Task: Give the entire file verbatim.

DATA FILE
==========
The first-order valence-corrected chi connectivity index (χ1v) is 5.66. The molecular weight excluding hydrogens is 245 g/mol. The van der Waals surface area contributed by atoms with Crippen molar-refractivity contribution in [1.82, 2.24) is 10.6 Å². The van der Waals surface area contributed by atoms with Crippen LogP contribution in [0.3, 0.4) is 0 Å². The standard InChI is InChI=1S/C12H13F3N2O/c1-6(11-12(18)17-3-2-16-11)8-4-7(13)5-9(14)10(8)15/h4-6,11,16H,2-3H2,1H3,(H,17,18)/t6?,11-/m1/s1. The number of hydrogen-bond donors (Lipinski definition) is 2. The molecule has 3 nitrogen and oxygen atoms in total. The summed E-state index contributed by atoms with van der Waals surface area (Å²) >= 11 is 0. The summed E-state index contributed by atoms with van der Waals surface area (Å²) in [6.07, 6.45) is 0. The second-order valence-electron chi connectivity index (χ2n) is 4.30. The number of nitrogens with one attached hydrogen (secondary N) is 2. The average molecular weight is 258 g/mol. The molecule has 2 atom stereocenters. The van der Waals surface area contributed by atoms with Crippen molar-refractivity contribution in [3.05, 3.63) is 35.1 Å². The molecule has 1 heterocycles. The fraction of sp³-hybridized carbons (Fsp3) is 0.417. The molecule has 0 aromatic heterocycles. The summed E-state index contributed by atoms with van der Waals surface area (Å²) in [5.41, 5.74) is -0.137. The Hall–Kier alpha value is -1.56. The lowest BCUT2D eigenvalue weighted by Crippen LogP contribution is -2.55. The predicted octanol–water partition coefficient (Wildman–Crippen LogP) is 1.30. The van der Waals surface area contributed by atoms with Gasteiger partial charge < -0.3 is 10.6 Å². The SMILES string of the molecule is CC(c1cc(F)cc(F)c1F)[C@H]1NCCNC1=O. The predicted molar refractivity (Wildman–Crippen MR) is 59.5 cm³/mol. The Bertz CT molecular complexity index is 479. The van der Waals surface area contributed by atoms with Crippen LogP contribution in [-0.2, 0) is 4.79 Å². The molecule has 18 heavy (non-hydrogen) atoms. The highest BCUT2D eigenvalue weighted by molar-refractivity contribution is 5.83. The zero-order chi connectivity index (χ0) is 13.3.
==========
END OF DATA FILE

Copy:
The first-order valence-corrected chi connectivity index (χ1v) is 5.66. The molecular weight excluding hydrogens is 245 g/mol. The van der Waals surface area contributed by atoms with Crippen molar-refractivity contribution in [1.82, 2.24) is 10.6 Å². The van der Waals surface area contributed by atoms with Crippen LogP contribution in [0.3, 0.4) is 0 Å². The standard InChI is InChI=1S/C12H13F3N2O/c1-6(11-12(18)17-3-2-16-11)8-4-7(13)5-9(14)10(8)15/h4-6,11,16H,2-3H2,1H3,(H,17,18)/t6?,11-/m1/s1. The number of hydrogen-bond donors (Lipinski definition) is 2. The molecule has 3 nitrogen and oxygen atoms in total. The summed E-state index contributed by atoms with van der Waals surface area (Å²) >= 11 is 0. The summed E-state index contributed by atoms with van der Waals surface area (Å²) in [6.07, 6.45) is 0. The second-order valence-electron chi connectivity index (χ2n) is 4.30. The number of nitrogens with one attached hydrogen (secondary N) is 2. The average molecular weight is 258 g/mol. The molecule has 2 atom stereocenters. The van der Waals surface area contributed by atoms with Crippen molar-refractivity contribution in [3.05, 3.63) is 35.1 Å². The molecule has 1 heterocycles. The fraction of sp³-hybridized carbons (Fsp3) is 0.417. The molecule has 0 aromatic heterocycles. The summed E-state index contributed by atoms with van der Waals surface area (Å²) in [5.41, 5.74) is -0.137. The Hall–Kier alpha value is -1.56. The lowest BCUT2D eigenvalue weighted by Crippen LogP contribution is -2.55. The predicted octanol–water partition coefficient (Wildman–Crippen LogP) is 1.30. The van der Waals surface area contributed by atoms with Gasteiger partial charge < -0.3 is 10.6 Å². The SMILES string of the molecule is CC(c1cc(F)cc(F)c1F)[C@H]1NCCNC1=O. The predicted molar refractivity (Wildman–Crippen MR) is 59.5 cm³/mol. The Bertz CT molecular complexity index is 479. The van der Waals surface area contributed by atoms with Crippen LogP contribution in [-0.2, 0) is 4.79 Å². The molecule has 18 heavy (non-hydrogen) atoms. The highest BCUT2D eigenvalue weighted by molar-refractivity contribution is 5.83. The zero-order chi connectivity index (χ0) is 13.3.